Mr. Estes was born a slave in 1857, was employed by a restaurant-keeper at the age of 16, and then became a cook for the railroads at age 26, where he continued for most of the rest of his life. His culinary skills were so valued that he was assigned to cook in a special car that catered to celebrities. Mr. Estes prepared food for presidents, princesses, famous actors and singers, and more. He was trusted to provide them with a good meal and, upon viewing his recipes, I can see that that trust was not misplaced.
His book offers nearly 600 recipes and they made my mouth water when I read them. Well, all but one. It is called Peanut Meatose, found on page 47 in the Lunch section.
Here it is:
"Dissolve one cup of cornstarch in two cups of tomato juice, add two cups of peanut butter and two teaspoons of salt. Stir for five minutes, the pour into cans and steam for four or five hours."
Peanut butter, tomato juice, salt, and cornstarch?
It sounded pretty icky to me, to be honest. But after trying some tomato bread toasted and spread with peanut butter, I realized that the combination of tomato and peanut butter might just be fine. At this point, I had to try it!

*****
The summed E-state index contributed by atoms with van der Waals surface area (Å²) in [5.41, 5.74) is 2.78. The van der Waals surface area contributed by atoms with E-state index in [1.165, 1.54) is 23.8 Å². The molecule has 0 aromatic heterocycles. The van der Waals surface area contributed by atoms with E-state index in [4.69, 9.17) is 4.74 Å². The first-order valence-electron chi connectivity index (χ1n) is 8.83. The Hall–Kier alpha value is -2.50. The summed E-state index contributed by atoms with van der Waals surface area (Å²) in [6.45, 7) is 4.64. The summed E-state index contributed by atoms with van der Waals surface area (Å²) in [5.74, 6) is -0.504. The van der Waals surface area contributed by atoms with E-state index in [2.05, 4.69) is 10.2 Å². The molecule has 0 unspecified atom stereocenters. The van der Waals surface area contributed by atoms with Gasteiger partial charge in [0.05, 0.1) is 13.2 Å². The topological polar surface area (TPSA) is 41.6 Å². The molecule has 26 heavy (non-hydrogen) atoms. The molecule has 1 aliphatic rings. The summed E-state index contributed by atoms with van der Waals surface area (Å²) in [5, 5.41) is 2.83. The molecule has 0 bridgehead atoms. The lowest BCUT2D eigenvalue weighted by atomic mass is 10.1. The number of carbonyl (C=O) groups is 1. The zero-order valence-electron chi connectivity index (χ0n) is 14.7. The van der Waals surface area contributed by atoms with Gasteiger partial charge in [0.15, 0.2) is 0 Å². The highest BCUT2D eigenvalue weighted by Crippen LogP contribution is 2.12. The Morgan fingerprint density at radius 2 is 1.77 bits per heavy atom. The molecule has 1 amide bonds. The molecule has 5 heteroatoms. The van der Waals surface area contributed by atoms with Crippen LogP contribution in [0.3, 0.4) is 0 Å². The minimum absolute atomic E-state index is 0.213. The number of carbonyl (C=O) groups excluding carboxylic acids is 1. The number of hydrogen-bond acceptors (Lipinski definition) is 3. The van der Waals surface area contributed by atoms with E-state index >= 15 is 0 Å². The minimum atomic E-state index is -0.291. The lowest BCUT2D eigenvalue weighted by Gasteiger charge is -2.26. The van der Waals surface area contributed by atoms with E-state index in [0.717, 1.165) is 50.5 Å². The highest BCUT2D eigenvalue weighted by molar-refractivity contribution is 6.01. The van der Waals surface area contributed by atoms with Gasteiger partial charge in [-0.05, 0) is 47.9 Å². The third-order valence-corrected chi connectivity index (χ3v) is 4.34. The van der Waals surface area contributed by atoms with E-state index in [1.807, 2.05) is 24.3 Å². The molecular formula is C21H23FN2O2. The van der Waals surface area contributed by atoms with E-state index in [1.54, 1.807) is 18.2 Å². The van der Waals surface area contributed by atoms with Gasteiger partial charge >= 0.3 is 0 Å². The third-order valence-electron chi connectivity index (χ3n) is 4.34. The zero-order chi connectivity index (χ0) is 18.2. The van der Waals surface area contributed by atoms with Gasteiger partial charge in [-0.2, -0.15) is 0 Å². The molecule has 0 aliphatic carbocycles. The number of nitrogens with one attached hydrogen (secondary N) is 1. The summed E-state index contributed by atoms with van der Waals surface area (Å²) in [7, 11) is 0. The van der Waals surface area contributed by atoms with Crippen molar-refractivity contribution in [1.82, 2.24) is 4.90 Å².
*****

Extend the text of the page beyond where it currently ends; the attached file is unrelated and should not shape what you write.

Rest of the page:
So here goes. I decided to make a half recipe. I gathered the ingredients, mixed as directed, and placed it into a ceramic container for steaming.
A quick double-check with The Joy of Cooking confirmed my thoughts that the container needed to sit on a rack over water. The lid fit tightly so high heat got the water boiling and then a low heat kept the steam going. I wasn't sure how fast the water would boil off or how quickly a half recipe would cook, so I checked in on it every 30 minutes.
The water never got low enough for me to refill the container. After about an hour, the mixture looked puffy. After two hours, it was solid and was pulling away from the sides of the container. I deemed it "done."
I removed it from the hot water and let it cool for about an hour. The mixture settled a bit when cooled.
The result? It was firm and had a nice crumb and texture. I spread it on crackers and ... and ... and it tasted pretty good! The flavor was nutty with a light tomato undertaste. I think it would be good spread on bread with a little mayonnaise and lettuce.
My curiosity was aroused: Why "meatose"? A Google search of the name reveals that it was a brand name in the late 19th century. Basically this recipe provided a meat substitute based on nut proteins. This was popular during the Victorian era, during a period called "Reform Cookery" where choosing foods to be more healthy was all in vogue. You can think of this as Victorian tofu!
I think if I had steamed this in cans as Mr. Estes suggests, I could have pushed it out as a whole cylinder and then sliced it for serving.
The Verdict: I would do this recipe again, especially to serve to unsuspecting victims, uh, cheerful guests, to surprise them with something new and unique.